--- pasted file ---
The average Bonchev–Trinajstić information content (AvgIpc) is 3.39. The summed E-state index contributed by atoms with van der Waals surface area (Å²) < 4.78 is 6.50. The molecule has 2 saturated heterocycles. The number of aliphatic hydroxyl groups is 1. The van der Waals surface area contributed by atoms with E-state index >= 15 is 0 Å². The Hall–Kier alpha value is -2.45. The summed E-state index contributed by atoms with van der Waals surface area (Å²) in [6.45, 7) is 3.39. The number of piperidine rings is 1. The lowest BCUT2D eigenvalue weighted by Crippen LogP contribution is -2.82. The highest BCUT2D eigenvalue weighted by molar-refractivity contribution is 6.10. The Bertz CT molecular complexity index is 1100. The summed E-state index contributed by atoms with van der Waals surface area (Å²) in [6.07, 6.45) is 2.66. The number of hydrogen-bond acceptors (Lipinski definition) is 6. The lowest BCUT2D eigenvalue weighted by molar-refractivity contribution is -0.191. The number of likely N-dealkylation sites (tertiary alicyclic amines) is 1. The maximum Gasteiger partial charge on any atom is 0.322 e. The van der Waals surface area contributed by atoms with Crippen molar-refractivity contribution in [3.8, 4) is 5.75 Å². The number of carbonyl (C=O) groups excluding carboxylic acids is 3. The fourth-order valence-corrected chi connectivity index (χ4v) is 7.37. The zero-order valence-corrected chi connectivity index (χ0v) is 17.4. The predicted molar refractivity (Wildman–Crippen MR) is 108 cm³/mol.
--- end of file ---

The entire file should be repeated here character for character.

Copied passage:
The average Bonchev–Trinajstić information content (AvgIpc) is 3.39. The summed E-state index contributed by atoms with van der Waals surface area (Å²) < 4.78 is 6.50. The molecule has 2 saturated heterocycles. The number of aliphatic hydroxyl groups is 1. The van der Waals surface area contributed by atoms with E-state index >= 15 is 0 Å². The Hall–Kier alpha value is -2.45. The summed E-state index contributed by atoms with van der Waals surface area (Å²) in [6.45, 7) is 3.39. The number of piperidine rings is 1. The lowest BCUT2D eigenvalue weighted by Crippen LogP contribution is -2.82. The highest BCUT2D eigenvalue weighted by molar-refractivity contribution is 6.10. The Bertz CT molecular complexity index is 1100. The summed E-state index contributed by atoms with van der Waals surface area (Å²) in [6.07, 6.45) is 2.66. The number of hydrogen-bond acceptors (Lipinski definition) is 6. The lowest BCUT2D eigenvalue weighted by molar-refractivity contribution is -0.191. The number of likely N-dealkylation sites (tertiary alicyclic amines) is 1. The maximum Gasteiger partial charge on any atom is 0.322 e. The van der Waals surface area contributed by atoms with Crippen molar-refractivity contribution in [3.8, 4) is 5.75 Å². The number of carbonyl (C=O) groups excluding carboxylic acids is 3. The fourth-order valence-corrected chi connectivity index (χ4v) is 7.37. The zero-order valence-corrected chi connectivity index (χ0v) is 17.4. The predicted molar refractivity (Wildman–Crippen MR) is 108 cm³/mol.